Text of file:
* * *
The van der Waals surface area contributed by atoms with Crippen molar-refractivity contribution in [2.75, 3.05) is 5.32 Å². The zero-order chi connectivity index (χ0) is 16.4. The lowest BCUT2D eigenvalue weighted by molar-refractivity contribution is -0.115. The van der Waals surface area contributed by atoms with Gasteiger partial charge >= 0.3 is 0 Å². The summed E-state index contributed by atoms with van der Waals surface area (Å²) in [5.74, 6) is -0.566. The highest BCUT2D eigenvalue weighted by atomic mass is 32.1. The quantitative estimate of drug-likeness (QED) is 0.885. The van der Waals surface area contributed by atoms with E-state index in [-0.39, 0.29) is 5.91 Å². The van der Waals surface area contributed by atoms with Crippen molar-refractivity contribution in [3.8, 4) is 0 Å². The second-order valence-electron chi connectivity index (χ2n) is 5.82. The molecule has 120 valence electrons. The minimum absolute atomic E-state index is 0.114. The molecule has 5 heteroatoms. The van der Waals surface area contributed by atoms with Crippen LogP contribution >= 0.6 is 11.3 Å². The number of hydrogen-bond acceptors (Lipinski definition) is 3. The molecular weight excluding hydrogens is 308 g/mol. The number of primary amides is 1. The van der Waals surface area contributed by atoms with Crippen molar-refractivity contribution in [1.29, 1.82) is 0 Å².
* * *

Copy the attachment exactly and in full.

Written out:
The van der Waals surface area contributed by atoms with Crippen molar-refractivity contribution in [2.75, 3.05) is 5.32 Å². The zero-order chi connectivity index (χ0) is 16.4. The lowest BCUT2D eigenvalue weighted by molar-refractivity contribution is -0.115. The van der Waals surface area contributed by atoms with Gasteiger partial charge >= 0.3 is 0 Å². The summed E-state index contributed by atoms with van der Waals surface area (Å²) in [5.74, 6) is -0.566. The highest BCUT2D eigenvalue weighted by atomic mass is 32.1. The quantitative estimate of drug-likeness (QED) is 0.885. The van der Waals surface area contributed by atoms with E-state index in [-0.39, 0.29) is 5.91 Å². The van der Waals surface area contributed by atoms with Crippen molar-refractivity contribution in [3.8, 4) is 0 Å². The second-order valence-electron chi connectivity index (χ2n) is 5.82. The molecule has 120 valence electrons. The minimum absolute atomic E-state index is 0.114. The molecule has 5 heteroatoms. The van der Waals surface area contributed by atoms with Crippen LogP contribution >= 0.6 is 11.3 Å². The number of hydrogen-bond acceptors (Lipinski definition) is 3. The molecular weight excluding hydrogens is 308 g/mol. The number of primary amides is 1. The van der Waals surface area contributed by atoms with Crippen molar-refractivity contribution in [1.29, 1.82) is 0 Å².